Several polysomnographic studies identified a decreased sleep efficiency (SE) and alterations in sleep architecture in patients with migraine when compared to healthy subjects (7–9). Furthermore, among adult patients with migraine, a high prevalence of sleep disorders has been found and can range from insomnia to more specific disorders, such as Restless Legs Syndrome (RLS) and parasomnias (10–15). Together, these findings suggest to consider migraine and sleep problems as conditions with common pathophysiologic elements that still are partly obscure. Few previous studies evaluated sleep changes in patients treated with migraine-preventive treatments by means of questionnaires (16–19). For example, a recent study investigated possible sleep changes in patients with chronic migraine effectively treated with a greater occipital nerve block, showing a significant improvement in scores of different clinical questionnaires evaluating sleep after 3 months of treatment (19). However, more extensive clinical and polysomnographic trials for this purpose are not currently available.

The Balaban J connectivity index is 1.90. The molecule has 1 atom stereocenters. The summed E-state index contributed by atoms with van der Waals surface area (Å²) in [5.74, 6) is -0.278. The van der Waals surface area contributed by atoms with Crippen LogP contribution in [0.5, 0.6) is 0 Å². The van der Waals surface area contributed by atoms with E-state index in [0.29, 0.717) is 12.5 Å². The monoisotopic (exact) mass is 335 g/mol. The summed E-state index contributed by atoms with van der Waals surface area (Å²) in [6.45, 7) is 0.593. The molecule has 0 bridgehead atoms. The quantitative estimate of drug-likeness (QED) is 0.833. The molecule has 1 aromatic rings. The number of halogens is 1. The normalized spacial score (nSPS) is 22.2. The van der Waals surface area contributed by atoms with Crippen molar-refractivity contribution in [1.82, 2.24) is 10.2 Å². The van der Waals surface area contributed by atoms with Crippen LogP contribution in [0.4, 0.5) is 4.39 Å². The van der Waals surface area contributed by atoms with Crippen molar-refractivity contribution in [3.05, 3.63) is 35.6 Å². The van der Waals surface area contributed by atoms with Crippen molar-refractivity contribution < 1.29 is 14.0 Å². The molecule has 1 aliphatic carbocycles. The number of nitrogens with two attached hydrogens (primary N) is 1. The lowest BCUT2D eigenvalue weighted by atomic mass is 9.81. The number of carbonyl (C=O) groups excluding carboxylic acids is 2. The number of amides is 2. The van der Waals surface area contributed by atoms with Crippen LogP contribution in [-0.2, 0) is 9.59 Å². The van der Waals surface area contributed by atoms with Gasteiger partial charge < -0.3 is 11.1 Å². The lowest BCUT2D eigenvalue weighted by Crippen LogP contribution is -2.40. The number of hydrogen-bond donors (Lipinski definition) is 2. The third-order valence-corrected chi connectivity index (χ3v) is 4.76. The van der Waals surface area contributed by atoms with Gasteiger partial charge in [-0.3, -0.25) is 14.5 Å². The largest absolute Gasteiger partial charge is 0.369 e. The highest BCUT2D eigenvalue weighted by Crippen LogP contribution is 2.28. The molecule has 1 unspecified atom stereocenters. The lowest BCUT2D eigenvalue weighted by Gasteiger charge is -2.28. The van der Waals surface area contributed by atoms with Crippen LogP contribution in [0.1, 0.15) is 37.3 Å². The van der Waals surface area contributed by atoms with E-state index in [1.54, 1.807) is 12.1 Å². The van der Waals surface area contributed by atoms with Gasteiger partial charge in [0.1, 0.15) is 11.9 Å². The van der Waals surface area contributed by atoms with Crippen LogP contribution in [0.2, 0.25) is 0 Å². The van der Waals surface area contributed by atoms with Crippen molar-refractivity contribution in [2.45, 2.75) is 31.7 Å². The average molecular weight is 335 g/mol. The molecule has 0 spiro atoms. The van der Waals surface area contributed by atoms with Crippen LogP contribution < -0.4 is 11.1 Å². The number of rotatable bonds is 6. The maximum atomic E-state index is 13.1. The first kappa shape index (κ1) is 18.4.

In the last years, the development of new monoclonal antibodies toward calcitonin gene-related peptide (CGRP) or its receptor has opened an innovative therapeutic scenario. Erenumab, in particular, was the first anti-CGRP receptor antibody employed in the clinical practice for migraine prevention (20).
The aim of the present study was to investigate possible sleep changes in patients with episodic and chronic migraine treated with erenumab, assessed with validated sleep questionnaires and polysomnography (PSG) performed at baseline, after 3 and 12 months of treatment.
Study Design, Eligibility Criteria, and Ethical Approval